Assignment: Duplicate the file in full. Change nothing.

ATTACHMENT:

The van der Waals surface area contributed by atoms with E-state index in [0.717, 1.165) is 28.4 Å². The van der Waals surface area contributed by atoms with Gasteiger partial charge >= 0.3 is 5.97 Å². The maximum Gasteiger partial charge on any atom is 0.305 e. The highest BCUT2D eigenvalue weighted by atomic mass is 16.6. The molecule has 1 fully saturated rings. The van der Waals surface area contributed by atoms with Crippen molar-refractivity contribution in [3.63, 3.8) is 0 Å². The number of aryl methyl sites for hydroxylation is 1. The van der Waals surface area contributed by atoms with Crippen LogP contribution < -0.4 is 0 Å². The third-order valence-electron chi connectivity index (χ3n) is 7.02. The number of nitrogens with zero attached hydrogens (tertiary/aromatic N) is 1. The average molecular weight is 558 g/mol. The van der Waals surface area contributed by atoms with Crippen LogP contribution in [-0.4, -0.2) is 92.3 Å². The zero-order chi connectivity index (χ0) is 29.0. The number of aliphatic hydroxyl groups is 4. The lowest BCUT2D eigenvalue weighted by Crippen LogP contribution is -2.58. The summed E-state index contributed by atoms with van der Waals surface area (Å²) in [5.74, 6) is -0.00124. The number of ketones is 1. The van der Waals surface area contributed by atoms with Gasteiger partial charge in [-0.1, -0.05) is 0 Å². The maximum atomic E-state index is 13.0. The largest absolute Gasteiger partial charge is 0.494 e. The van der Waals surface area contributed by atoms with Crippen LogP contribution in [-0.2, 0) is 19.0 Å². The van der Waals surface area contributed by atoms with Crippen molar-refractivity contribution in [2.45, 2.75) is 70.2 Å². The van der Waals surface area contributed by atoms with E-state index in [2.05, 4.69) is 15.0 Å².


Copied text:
The van der Waals surface area contributed by atoms with E-state index in [0.717, 1.165) is 28.4 Å². The van der Waals surface area contributed by atoms with Gasteiger partial charge >= 0.3 is 5.97 Å². The maximum Gasteiger partial charge on any atom is 0.305 e. The highest BCUT2D eigenvalue weighted by atomic mass is 16.6. The molecule has 1 fully saturated rings. The van der Waals surface area contributed by atoms with Crippen molar-refractivity contribution in [3.63, 3.8) is 0 Å². The number of aryl methyl sites for hydroxylation is 1. The van der Waals surface area contributed by atoms with Crippen LogP contribution < -0.4 is 0 Å². The third-order valence-electron chi connectivity index (χ3n) is 7.02. The number of nitrogens with zero attached hydrogens (tertiary/aromatic N) is 1. The average molecular weight is 558 g/mol. The van der Waals surface area contributed by atoms with Crippen LogP contribution in [-0.4, -0.2) is 92.3 Å². The zero-order chi connectivity index (χ0) is 29.0. The number of aliphatic hydroxyl groups is 4. The lowest BCUT2D eigenvalue weighted by Crippen LogP contribution is -2.58. The summed E-state index contributed by atoms with van der Waals surface area (Å²) in [5.74, 6) is -0.00124. The number of ketones is 1. The van der Waals surface area contributed by atoms with Gasteiger partial charge in [-0.1, -0.05) is 0 Å². The maximum atomic E-state index is 13.0. The largest absolute Gasteiger partial charge is 0.494 e. The van der Waals surface area contributed by atoms with Crippen LogP contribution in [-0.2, 0) is 19.0 Å². The van der Waals surface area contributed by atoms with Crippen molar-refractivity contribution in [2.45, 2.75) is 70.2 Å². The van der Waals surface area contributed by atoms with E-state index in [2.05, 4.69) is 15.0 Å².